Mortgage Express / UKAR calling in instant remortgages

by Mark Alexander

19:21 PM, 21st June 2015
About 3 years ago

Mortgage Express / UKAR calling in instant remortgages

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Mortgage Express / UKAR calling in instant remortgages

I am aware of two Mortgage Express / UKAR borrowers who received a letter this weekend calling in their loans, an extract of the letters, which are both identical, can be found below. In both cases the properties had been purchased using instant remortgages, i.e. the property had been purchased for cash or with bridging finance and instantly remortgaged based on opem market value to Mortgage Express.Mark Alexander

Mortgage Express UKAR calling in instant remortgages

These are the first cases I have seen where Mortgage Express have called in performing loans on these grounds. However, I have acted as a professional witness on a number of occasions in Solicitors Disciplinary Tribunals and in cases where Mortgage Express have commenced litigation against solicitors, both scenarios relating to instant remortgages. In all cases I have been involved in so far the Solicitors Regulatory Authority have ruled the solicitors were acting in accordance with accepted protocols at the time and none of the litigation cases I have provided witness statements regarding instant remortgages have progressed to Court.

I will be working as a private consultant alongside Cotswold Barristers and https://www.litigationwarranty.co.uk/ in the role professional witness regarding Mortgage Express practices relating to instant remortages (AKA same day remortgages) where required.

If you have received a similar letter to the one above please get in touch using the enquiry form below.

Mortgage Express Have Called In My Mortgage(s)



Comments

Mark Hulbert

19:32 PM, 21st June 2015
About 3 years ago

Good to have you watching our backs Mark.

Neil Robb

20:07 PM, 21st June 2015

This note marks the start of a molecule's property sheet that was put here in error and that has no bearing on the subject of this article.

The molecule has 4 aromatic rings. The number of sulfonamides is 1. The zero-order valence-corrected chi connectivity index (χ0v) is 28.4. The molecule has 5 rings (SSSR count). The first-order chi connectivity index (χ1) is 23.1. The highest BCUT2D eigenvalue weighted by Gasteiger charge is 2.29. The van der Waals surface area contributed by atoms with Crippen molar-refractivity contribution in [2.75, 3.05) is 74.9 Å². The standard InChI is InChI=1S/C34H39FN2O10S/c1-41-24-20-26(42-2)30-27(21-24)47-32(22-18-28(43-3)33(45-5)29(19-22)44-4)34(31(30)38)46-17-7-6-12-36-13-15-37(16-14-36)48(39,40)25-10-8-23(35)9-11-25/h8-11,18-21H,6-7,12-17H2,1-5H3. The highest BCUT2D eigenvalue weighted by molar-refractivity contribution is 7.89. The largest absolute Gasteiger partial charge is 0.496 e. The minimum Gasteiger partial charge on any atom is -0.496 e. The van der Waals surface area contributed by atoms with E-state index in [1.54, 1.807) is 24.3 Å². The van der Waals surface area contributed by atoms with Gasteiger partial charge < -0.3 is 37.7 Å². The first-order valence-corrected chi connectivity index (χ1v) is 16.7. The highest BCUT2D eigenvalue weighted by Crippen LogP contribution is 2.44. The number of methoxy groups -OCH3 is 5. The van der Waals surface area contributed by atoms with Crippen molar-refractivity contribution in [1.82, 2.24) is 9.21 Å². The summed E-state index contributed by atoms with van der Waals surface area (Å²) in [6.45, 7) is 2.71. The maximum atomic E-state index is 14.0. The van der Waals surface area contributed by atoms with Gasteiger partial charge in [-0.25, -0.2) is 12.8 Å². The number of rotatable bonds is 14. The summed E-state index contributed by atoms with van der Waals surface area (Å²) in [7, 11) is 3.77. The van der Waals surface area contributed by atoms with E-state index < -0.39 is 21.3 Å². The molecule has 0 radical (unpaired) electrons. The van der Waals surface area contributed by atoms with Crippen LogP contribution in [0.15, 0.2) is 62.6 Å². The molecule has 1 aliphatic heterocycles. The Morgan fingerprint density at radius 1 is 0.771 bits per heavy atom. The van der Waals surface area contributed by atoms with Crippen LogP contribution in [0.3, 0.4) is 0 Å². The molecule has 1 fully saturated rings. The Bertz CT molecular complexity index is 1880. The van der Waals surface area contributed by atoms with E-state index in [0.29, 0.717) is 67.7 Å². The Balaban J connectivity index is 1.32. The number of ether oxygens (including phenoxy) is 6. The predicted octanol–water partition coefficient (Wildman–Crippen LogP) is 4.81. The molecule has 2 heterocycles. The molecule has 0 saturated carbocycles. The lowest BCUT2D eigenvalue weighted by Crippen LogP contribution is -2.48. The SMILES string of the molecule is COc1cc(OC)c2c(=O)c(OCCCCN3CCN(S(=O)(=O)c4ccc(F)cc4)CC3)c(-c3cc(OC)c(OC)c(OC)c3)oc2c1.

About 3 years ago

That amazes me as the banks knew this was a practice that was being implemented and in my opinion encouraged it. The banks have short memories.

When I took out my first three BLT'S I was informed the could offer me £100.000.00.

Adam Hosker

10:02 AM, 22nd June 2015
About 3 years ago

Rather surprising that UKAR did not complete its own due-diligence with a simple Land Registry check to ensure that the person asking for a "re-mortgage" was the owner.

Richard Elderfield

14:25 PM, 22nd June 2015
About 3 years ago

If they call in all performing mortgages it will flood the market & possibly result in large numbers of mortgagors becoming distressed (depending on the time given to redeem) even though they have equity with LTVs sub 85%.

Is this how ukar want to close their books - stinks!

Mark Alexander

21:10 PM, 23rd June 2015
About 3 years ago

Huge discussion on this topic over on Facebook, see >>> https://www.facebook.com/groups/UKProperryTraders/1628869440691325/
.

Peter Hindley

19:09 PM, 27th June 2015
About 3 years ago

Doesn't it depend upon a legal definition of re-mortgage? If it means re-finance then the LL is right. If it means moving from one mortgage to another then ME are perhaps right although it isn't a purchase as such if it was bought with cash or bridging. Interesting debate. Does bridging count as a mortgage?

Richard Elderfield

13:55 PM, 2nd July 2015
About 3 years ago

Hi Mark. If mx calls in the loans, are they likely to give the owner a 'reasonable' amount of time to sell? This will probably involve ending a tenancy.

Surely ii makes sense for them to give a reasonable window, thereby enabling the owner to sell at a reasonable price & repay the debt (assuming they're not in negative equity).

Mark Alexander

15:16 PM, 2nd July 2015
About 3 years ago

Reply to the comment left by "Richard Elderfield" at "02/07/2015 - 13:55":

I agree with the point you are making but sadly it's 30 days notice and then into the hands of LPA receivers
.

Richard Elderfield

15:37 PM, 2nd July 2015
About 3 years ago

ok thanks Mark.
Would you agree that unlike the dark days of 2008-09, receivers seem to be more commercial thesedays ie, not flooding the market, clearing the bank's shortfall (on the back of strong rental market) & leaving a surplus before disposal, etc.
In someways, this may be preferable for the owner as opposed to a 30 day fire sale?

Mark Alexander

9:50 AM, 4th July 2015
About 3 years ago

Reply to the comment left by "Richard Elderfield" at "02/07/2015 - 15:37":

When you say more "commercial" do you mean better at getting a return for the banks? If so then yes I would agree with you. There are more opportunities now for them to hold an asset than there were a few years ago too and that obviously extends their appointment and hence fees so I think "commercial" is a good word to describe that too. If you are asking me whether borrowers get a better deal in When they are in LPA receivership that's far more subjective. I don't meet very many borrowers who feel that LPA receiverships are a good thing.
.
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